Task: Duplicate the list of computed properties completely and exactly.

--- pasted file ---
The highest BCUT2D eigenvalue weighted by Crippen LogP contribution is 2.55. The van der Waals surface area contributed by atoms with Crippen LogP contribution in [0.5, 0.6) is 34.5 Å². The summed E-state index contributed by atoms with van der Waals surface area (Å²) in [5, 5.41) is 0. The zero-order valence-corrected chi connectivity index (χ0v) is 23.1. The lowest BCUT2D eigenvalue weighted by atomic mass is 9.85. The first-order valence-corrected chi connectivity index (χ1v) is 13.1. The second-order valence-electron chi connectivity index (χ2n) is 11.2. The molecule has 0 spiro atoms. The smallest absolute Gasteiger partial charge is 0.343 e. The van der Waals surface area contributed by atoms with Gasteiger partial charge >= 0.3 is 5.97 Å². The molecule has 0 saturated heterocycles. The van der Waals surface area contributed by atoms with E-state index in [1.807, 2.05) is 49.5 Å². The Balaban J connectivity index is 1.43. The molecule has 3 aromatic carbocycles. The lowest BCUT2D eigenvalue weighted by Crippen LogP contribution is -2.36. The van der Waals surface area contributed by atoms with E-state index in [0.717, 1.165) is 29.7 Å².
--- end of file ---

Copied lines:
The highest BCUT2D eigenvalue weighted by Crippen LogP contribution is 2.55. The van der Waals surface area contributed by atoms with Crippen LogP contribution in [0.5, 0.6) is 34.5 Å². The summed E-state index contributed by atoms with van der Waals surface area (Å²) in [5, 5.41) is 0. The zero-order valence-corrected chi connectivity index (χ0v) is 23.1. The lowest BCUT2D eigenvalue weighted by atomic mass is 9.85. The first-order valence-corrected chi connectivity index (χ1v) is 13.1. The second-order valence-electron chi connectivity index (χ2n) is 11.2. The molecule has 0 spiro atoms. The smallest absolute Gasteiger partial charge is 0.343 e. The van der Waals surface area contributed by atoms with Gasteiger partial charge >= 0.3 is 5.97 Å². The molecule has 0 saturated heterocycles. The van der Waals surface area contributed by atoms with E-state index in [1.807, 2.05) is 49.5 Å². The Balaban J connectivity index is 1.43. The molecule has 3 aromatic carbocycles. The lowest BCUT2D eigenvalue weighted by Crippen LogP contribution is -2.36. The van der Waals surface area contributed by atoms with E-state index in [0.717, 1.165) is 29.7 Å².